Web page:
As computer-based testing becomes more common and the students participating are increasingly computer-savvy, the security landscape changes. Where teachers used to be solely responsible for security, schools now ensure the integrity of tests with additional input from the district IS/IT department.
A secure testing environment can be created in a number of ways. The principles are similar to those applied to any classroom or lab with student-used computers – situations where access to the district LAN and Internet is limited and/or monitored. Many districts find that the creation of a secure testing environment relies on methods and tools already in place, with little modification.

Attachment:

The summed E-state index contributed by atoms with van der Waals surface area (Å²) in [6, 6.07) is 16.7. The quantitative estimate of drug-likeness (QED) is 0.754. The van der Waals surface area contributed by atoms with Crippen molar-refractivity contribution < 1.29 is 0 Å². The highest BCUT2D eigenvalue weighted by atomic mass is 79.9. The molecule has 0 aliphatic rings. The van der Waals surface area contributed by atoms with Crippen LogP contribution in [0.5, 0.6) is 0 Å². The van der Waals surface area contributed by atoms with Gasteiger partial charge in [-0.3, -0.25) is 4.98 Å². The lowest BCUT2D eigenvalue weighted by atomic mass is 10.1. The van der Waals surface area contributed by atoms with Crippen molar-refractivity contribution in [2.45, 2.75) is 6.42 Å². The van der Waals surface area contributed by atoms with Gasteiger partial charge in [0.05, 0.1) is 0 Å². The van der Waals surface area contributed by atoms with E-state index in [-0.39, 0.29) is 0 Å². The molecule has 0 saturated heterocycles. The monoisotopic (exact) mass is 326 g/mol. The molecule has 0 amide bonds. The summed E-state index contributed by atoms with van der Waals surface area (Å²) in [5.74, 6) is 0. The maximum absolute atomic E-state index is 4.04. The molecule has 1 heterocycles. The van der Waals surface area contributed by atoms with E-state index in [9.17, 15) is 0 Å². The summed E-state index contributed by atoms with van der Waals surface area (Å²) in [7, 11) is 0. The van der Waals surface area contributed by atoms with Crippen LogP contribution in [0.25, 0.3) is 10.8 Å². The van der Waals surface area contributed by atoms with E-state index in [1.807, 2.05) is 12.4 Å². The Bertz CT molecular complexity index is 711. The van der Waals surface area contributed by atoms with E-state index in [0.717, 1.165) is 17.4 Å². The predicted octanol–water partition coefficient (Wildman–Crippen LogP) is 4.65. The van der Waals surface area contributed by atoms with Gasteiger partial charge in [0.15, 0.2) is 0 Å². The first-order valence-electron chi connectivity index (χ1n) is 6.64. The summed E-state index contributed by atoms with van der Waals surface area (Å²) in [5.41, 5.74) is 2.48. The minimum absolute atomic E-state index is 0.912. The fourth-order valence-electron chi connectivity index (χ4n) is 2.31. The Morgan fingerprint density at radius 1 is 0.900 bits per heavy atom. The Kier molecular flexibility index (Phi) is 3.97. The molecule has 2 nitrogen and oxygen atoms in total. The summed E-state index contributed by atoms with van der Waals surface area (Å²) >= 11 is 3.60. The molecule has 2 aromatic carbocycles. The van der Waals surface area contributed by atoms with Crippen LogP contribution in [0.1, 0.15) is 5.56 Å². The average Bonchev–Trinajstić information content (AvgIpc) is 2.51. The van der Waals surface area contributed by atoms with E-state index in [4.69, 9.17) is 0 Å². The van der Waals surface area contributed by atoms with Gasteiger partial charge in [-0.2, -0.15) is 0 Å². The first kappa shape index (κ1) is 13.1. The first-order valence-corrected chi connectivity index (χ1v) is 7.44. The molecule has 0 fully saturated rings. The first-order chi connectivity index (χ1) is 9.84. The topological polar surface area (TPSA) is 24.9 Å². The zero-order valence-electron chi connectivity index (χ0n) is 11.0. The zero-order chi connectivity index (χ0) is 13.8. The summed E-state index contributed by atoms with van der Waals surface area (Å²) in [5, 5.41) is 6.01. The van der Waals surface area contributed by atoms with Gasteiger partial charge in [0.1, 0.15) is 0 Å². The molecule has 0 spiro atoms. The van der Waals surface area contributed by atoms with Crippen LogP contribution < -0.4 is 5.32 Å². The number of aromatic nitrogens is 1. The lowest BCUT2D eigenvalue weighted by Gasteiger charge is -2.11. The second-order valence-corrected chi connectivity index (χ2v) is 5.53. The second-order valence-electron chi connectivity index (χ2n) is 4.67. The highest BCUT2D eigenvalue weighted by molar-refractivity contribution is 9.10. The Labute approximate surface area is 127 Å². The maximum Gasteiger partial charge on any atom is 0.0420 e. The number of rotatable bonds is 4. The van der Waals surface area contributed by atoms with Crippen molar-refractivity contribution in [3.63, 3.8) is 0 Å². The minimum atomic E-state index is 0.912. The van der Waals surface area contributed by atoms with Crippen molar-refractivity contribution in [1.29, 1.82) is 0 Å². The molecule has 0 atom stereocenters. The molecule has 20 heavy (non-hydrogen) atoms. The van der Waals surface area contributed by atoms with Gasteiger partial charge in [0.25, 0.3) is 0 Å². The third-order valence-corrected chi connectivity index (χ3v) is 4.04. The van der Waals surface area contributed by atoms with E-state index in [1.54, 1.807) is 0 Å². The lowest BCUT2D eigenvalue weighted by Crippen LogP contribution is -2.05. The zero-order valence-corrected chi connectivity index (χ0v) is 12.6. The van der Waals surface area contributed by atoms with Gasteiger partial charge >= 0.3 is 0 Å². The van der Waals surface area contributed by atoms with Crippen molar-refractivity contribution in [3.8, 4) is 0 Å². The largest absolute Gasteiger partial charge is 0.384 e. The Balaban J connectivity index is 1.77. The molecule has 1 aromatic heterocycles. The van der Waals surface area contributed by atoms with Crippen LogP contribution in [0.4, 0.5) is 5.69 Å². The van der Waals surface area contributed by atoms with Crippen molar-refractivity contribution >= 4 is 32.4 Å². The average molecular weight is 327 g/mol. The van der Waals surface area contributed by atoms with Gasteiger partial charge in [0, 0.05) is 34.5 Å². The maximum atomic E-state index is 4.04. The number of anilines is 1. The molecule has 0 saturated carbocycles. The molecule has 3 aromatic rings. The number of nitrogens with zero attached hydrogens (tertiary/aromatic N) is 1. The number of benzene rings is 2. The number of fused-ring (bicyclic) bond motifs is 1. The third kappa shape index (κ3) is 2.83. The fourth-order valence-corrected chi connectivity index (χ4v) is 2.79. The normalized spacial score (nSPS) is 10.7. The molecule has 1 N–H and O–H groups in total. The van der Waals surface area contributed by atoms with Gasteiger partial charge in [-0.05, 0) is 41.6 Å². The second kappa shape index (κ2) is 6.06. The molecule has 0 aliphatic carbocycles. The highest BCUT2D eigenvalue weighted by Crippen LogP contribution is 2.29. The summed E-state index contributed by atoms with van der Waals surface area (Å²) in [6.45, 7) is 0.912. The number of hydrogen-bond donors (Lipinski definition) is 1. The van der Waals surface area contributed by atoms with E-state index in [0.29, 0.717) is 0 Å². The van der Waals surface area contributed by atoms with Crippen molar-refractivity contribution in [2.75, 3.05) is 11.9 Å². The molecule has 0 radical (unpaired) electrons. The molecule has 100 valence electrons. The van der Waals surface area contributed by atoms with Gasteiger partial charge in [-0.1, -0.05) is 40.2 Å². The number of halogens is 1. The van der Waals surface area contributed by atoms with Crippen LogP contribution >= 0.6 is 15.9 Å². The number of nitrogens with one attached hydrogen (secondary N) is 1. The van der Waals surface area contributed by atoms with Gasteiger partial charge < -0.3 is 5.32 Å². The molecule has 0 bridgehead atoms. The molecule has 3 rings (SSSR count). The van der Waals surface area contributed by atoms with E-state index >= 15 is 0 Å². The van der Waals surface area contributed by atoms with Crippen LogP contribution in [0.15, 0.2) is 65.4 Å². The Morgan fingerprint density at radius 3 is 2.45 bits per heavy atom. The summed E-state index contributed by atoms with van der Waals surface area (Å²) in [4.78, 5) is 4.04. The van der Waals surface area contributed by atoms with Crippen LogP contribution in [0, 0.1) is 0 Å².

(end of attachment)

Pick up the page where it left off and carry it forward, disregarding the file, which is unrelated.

The principles of creating a secure environment apply equally to an Internet-based or LAN-based testing scenario. If access to non-testing websites, servers, and applications is not restricted during the testing session, the opportunity to inappropriately access and/or share information is still present. A properly secured testing environment will achieve the desired result of ensuring accurate assessment of student knowledge whether the test server is accessed through the Internet or over the district LAN.
To read more about the principles of creating a secure testing environment, please go to http://www.ati-online.com/pdfs/SecureTestEnvironmentGuidelines.pdf.